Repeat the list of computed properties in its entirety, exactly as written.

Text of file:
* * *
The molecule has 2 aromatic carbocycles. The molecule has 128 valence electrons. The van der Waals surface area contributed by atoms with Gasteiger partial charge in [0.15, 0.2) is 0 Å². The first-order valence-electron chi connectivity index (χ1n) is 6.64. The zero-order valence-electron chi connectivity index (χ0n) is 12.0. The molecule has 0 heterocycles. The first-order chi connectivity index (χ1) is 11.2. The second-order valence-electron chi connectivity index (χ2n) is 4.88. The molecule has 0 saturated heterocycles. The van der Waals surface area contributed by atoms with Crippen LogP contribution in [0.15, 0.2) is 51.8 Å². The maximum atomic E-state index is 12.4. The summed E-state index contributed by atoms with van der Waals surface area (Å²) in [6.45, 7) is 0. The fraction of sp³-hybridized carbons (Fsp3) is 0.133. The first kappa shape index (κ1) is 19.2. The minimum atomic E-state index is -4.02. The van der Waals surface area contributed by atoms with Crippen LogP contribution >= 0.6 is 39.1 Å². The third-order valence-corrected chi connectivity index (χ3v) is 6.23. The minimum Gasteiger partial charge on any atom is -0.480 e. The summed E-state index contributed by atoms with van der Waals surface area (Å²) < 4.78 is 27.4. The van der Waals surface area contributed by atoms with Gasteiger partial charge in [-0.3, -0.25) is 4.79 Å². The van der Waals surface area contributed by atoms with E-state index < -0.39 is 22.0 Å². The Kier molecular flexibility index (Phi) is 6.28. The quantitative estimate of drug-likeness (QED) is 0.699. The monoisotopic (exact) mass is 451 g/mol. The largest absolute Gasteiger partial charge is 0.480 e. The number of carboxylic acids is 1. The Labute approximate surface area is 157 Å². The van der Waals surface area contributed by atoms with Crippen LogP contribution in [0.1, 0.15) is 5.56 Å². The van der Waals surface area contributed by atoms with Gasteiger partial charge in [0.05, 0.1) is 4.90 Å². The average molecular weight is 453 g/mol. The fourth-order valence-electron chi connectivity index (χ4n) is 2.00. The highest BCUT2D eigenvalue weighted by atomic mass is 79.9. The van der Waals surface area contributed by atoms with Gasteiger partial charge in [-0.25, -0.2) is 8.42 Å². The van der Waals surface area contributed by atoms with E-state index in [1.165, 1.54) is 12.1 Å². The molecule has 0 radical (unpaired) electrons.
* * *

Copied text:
The molecule has 2 aromatic carbocycles. The molecule has 128 valence electrons. The van der Waals surface area contributed by atoms with Gasteiger partial charge in [0.15, 0.2) is 0 Å². The first-order valence-electron chi connectivity index (χ1n) is 6.64. The zero-order valence-electron chi connectivity index (χ0n) is 12.0. The molecule has 0 heterocycles. The first-order chi connectivity index (χ1) is 11.2. The second-order valence-electron chi connectivity index (χ2n) is 4.88. The molecule has 0 saturated heterocycles. The van der Waals surface area contributed by atoms with Crippen LogP contribution in [0.15, 0.2) is 51.8 Å². The maximum atomic E-state index is 12.4. The summed E-state index contributed by atoms with van der Waals surface area (Å²) in [6.45, 7) is 0. The fraction of sp³-hybridized carbons (Fsp3) is 0.133. The first kappa shape index (κ1) is 19.2. The minimum atomic E-state index is -4.02. The van der Waals surface area contributed by atoms with Crippen LogP contribution >= 0.6 is 39.1 Å². The third-order valence-corrected chi connectivity index (χ3v) is 6.23. The minimum Gasteiger partial charge on any atom is -0.480 e. The summed E-state index contributed by atoms with van der Waals surface area (Å²) < 4.78 is 27.4. The van der Waals surface area contributed by atoms with Gasteiger partial charge in [-0.3, -0.25) is 4.79 Å². The van der Waals surface area contributed by atoms with E-state index < -0.39 is 22.0 Å². The Kier molecular flexibility index (Phi) is 6.28. The quantitative estimate of drug-likeness (QED) is 0.699. The monoisotopic (exact) mass is 451 g/mol. The largest absolute Gasteiger partial charge is 0.480 e. The number of carboxylic acids is 1. The Labute approximate surface area is 157 Å². The van der Waals surface area contributed by atoms with Crippen LogP contribution in [0.1, 0.15) is 5.56 Å². The van der Waals surface area contributed by atoms with Gasteiger partial charge in [0.05, 0.1) is 4.90 Å². The average molecular weight is 453 g/mol. The fourth-order valence-electron chi connectivity index (χ4n) is 2.00. The highest BCUT2D eigenvalue weighted by atomic mass is 79.9. The van der Waals surface area contributed by atoms with Gasteiger partial charge in [-0.25, -0.2) is 8.42 Å². The van der Waals surface area contributed by atoms with E-state index in [1.165, 1.54) is 12.1 Å². The molecule has 0 radical (unpaired) electrons.